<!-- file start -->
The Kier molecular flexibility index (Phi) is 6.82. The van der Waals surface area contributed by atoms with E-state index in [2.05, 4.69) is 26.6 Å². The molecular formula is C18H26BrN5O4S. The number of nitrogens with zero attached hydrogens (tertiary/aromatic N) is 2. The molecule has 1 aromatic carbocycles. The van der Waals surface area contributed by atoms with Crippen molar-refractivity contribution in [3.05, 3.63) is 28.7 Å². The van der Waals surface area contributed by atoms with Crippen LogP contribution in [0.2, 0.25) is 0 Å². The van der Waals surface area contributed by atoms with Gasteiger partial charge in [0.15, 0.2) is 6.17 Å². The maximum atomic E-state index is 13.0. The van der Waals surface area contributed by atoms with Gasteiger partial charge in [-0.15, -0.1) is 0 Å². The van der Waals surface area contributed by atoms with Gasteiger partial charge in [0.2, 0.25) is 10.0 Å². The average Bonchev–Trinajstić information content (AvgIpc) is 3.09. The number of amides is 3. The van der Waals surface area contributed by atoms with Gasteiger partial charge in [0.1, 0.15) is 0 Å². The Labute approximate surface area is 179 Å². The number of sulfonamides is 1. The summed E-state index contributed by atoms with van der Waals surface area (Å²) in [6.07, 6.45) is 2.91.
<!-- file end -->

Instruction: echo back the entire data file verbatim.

The Kier molecular flexibility index (Phi) is 6.82. The van der Waals surface area contributed by atoms with E-state index in [2.05, 4.69) is 26.6 Å². The molecular formula is C18H26BrN5O4S. The number of nitrogens with zero attached hydrogens (tertiary/aromatic N) is 2. The molecule has 1 aromatic carbocycles. The van der Waals surface area contributed by atoms with Crippen molar-refractivity contribution in [3.05, 3.63) is 28.7 Å². The van der Waals surface area contributed by atoms with Crippen LogP contribution in [0.2, 0.25) is 0 Å². The van der Waals surface area contributed by atoms with Gasteiger partial charge in [0.15, 0.2) is 6.17 Å². The maximum atomic E-state index is 13.0. The van der Waals surface area contributed by atoms with Gasteiger partial charge in [-0.15, -0.1) is 0 Å². The van der Waals surface area contributed by atoms with Gasteiger partial charge in [0.2, 0.25) is 10.0 Å². The average Bonchev–Trinajstić information content (AvgIpc) is 3.09. The number of amides is 3. The van der Waals surface area contributed by atoms with Gasteiger partial charge in [0.1, 0.15) is 0 Å². The Labute approximate surface area is 179 Å². The number of sulfonamides is 1. The summed E-state index contributed by atoms with van der Waals surface area (Å²) in [6.07, 6.45) is 2.91.